Scientists develop Cyborg cockroach, could save people trapped under debris
Scientists, including one of Indian origin, have developed a cyborg cockroach powered by a tiny neuro-controller that could be used in search and rescue missions to find people trapped under collapsed buildings.
Researchers have been exploring ways to tether live insects to miniaturised computer hardware so they can manipulate an insect’s movement. Success has been limited and numerous technological challenges continue to exist.
This is due to the tremendous difficulty building robotic systems at such small scale and the challenge interfacing electronic hardware with the insect’s biological nerve tissue to initiate movement.
The neuro-controller micocircuit developed by researchers at the University of Connecticut in the US is part of a tiny electronic ‘backpack’ that can be attached to the insect with its wires connected to the insect’s antennae lobes.
By sending slight electrical charges to neural tissue in either the insect’s left or right antenna lobe, operators can trick the insect into thinking it has detected an obstacle, causing it to move in another direction.
A charge sent to the right antenna makes a cockroach move left. Likewise, a charge to the left antenna makes it move right.
The controller can stimulate an insect’s antennae lobes using four-channel microcircuitry. The system also provides real-time feedback of the insect’s neural-muscular response to stimuli.
That level of detail makes it easier to monitor and control movement, a long sought-after advantage in the micro robotic insect community, researchers said.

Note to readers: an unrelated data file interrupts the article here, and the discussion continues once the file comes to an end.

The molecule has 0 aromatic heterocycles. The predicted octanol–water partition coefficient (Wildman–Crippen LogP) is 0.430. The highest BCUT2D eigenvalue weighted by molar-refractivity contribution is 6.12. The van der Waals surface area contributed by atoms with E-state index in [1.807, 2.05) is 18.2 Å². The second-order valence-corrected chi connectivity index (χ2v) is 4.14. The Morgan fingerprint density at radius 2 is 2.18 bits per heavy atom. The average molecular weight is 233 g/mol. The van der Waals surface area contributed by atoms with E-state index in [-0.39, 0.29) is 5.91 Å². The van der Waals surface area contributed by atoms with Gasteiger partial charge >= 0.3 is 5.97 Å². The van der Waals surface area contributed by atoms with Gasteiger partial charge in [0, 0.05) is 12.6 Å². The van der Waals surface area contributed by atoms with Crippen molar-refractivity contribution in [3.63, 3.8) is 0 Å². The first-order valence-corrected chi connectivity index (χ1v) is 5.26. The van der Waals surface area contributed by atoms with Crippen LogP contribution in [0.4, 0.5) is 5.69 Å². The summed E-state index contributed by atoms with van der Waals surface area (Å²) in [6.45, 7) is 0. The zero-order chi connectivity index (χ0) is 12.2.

“The use of insects as platforms for small robots has an incredible number of useful applications from search and rescue to national defense,” said Abhishek Dutta, assistant professor at University of Connecticut.
“We believe our microcircuit provides a more sophisticated and reliable control system that brings us one step closer to real world implementation of this technology,” said Evan Faulkner, an undergraduate researcher in his Dutta’s lab.
The controller’s value comes in the form of an advanced 9-axis inertial measurement unit inside the device that tracks an insect’s linear and rotational acceleration, identifies its compass heading, and detects the ambient temperature surrounding the creature.
The latter feature is important, the scientists say, because tests have shown that ambient temperature can have an impact on how some insect hosts perform.
The information gathered by the microcircuit is transmitted to the operator via a tiny Bluetooth antenna on the device. The signal can be easily detected by an ordinary cellphone.
As the insect’s heading, acceleration, and other data comes in, operators can extrapolate the insect’s trajectory, adjust the antennae stimuli accordingly, send the appropriate electrical impulses to the insect remotely, and steer it in a desired direction.
To test the new controller, researchers attached the device to a Madagascar hissing cockroach in his lab.
The tests showed the cockroach moving left when its right antenna lobe was stimulated and moving right when the left one received a small electrical charge.